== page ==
Where problems come into play is with the third row. Don’t get me wrong – as third rows go, the seats here are actually quite useful. They’re wide, well-cushioned, easy to access, and there’s plenty of leg room if the people in the second row choose to offer it. Unfortunately, as soon as you’re using them, you lose nearly all of the useful storage space in the back. My daughter and I went with four friends to Buffalo to watch a baseball game, and I tried to load a cooler so that we could bring some Trader Joe’s frozen foods back with us – only to find that the liftgate wouldn’t close with the cooler inside. And it’s a good thing that it didn’t fit after all because our friends had stayed with family overnight and their bags needed that entire space, leaving us to sit with bags of groceries piled around our feet all the way home. If you use it as a four-seater, the MDX will gobble up almost anything you want to throw at it. As a six or seven-seater, though, you’ll need to plan to pack judiciously.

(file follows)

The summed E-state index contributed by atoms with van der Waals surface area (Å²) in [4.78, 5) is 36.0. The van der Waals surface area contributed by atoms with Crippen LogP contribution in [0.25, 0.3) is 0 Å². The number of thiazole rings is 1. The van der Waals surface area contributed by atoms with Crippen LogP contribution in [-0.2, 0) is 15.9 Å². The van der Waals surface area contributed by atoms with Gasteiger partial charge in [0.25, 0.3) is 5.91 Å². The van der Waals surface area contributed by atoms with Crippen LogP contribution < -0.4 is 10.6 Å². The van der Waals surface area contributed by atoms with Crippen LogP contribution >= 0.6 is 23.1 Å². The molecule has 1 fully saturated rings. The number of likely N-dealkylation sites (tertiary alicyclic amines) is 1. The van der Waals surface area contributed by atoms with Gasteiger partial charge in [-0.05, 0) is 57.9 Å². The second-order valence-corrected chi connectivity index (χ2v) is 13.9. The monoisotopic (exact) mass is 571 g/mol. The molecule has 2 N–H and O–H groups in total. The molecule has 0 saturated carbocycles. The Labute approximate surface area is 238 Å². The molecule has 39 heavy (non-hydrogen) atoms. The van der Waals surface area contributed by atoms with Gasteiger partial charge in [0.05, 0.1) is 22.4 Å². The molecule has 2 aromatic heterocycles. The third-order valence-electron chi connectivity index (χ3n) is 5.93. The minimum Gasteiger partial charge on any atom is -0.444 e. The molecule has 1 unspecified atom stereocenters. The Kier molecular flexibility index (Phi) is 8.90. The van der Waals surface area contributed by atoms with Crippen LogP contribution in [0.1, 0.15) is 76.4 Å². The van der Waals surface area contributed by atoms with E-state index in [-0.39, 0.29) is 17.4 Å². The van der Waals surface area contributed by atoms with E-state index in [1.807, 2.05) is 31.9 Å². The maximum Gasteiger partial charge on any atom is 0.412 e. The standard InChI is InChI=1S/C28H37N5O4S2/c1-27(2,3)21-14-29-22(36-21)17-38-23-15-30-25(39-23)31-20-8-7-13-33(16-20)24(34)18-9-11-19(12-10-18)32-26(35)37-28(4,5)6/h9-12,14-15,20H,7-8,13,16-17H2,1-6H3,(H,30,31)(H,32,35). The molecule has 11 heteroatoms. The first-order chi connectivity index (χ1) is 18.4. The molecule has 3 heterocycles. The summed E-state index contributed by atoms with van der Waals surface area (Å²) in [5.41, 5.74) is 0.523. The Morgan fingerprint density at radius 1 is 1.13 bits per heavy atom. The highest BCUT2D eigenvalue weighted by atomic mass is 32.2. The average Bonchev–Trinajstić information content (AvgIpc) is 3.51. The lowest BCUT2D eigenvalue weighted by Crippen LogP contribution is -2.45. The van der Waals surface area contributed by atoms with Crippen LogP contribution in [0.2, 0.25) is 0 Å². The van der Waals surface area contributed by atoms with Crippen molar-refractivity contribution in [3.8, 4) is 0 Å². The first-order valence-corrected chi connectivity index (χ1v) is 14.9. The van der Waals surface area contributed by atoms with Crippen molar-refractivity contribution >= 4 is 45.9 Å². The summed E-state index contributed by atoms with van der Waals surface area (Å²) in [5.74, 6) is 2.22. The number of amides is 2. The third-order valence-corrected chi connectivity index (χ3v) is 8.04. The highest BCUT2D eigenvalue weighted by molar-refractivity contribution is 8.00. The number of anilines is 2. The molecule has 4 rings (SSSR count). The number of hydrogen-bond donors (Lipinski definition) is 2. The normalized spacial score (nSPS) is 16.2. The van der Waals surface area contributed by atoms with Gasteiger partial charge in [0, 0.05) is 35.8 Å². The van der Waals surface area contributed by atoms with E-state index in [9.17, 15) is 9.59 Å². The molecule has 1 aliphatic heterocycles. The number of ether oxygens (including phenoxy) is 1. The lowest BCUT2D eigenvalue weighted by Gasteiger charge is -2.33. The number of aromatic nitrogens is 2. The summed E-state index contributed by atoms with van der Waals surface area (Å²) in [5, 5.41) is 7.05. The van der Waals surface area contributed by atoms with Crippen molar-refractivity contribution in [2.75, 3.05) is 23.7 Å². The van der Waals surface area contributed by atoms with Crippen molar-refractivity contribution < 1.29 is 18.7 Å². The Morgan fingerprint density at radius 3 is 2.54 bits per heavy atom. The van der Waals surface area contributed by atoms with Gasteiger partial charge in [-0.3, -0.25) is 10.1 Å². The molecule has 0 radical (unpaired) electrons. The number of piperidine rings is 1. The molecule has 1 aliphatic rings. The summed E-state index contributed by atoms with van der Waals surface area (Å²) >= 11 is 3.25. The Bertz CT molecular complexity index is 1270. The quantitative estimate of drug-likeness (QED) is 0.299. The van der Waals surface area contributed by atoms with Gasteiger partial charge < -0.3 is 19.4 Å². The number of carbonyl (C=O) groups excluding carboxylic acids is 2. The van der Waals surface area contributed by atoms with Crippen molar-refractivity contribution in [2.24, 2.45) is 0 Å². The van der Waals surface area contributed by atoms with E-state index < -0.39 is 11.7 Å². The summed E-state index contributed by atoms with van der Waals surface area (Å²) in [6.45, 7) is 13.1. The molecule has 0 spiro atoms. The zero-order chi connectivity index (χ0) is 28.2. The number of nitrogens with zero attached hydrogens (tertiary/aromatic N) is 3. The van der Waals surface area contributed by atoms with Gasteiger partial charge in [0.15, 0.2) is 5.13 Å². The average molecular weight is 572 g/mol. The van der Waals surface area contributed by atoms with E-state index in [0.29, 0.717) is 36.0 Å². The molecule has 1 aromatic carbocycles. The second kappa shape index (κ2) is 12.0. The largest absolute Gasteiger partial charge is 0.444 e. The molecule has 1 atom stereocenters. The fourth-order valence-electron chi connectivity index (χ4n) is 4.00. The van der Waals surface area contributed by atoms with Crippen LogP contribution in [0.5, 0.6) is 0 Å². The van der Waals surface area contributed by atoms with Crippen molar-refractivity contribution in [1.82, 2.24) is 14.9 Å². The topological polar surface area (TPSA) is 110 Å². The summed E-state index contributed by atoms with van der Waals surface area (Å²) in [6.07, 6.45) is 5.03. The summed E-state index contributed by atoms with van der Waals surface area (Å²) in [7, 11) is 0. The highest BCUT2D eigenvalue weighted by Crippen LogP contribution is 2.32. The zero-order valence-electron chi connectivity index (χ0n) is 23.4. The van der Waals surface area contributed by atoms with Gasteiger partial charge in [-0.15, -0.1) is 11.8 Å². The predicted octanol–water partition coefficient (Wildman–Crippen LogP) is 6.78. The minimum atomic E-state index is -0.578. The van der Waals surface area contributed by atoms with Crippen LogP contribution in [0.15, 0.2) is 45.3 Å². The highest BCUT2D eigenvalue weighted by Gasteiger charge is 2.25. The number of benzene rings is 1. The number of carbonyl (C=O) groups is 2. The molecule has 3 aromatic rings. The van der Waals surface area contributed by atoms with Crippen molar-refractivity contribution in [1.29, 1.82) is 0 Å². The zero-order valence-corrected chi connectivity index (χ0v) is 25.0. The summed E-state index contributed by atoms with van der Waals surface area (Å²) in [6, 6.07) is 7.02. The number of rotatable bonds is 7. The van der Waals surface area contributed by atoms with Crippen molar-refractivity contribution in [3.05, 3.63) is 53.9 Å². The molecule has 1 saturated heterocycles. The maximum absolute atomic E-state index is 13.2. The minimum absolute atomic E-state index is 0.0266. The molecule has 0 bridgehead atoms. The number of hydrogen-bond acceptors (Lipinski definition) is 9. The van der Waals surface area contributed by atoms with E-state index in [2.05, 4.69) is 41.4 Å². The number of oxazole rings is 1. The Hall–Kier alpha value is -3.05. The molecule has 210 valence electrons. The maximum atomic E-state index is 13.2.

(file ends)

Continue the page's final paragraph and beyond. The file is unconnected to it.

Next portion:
Too Many Buttons, or Not Enough?
Buttons are a far more delicate balance than many people would ever believe. With too many, you can get lost just trying to change the radio station.
But as it turns out, taking away too many buttons creates the same problems.
One place where the MDX has a less-than-usual set of buttons is for the shifter, where a panel replaces the traditional stick. This frees up a lot of perceived space between the driver and passenger, and it’s laid out such that reverse is set completely differently from park and drive, which removes the potential for mistakes. Some people don’t like it; I find it simple and effective.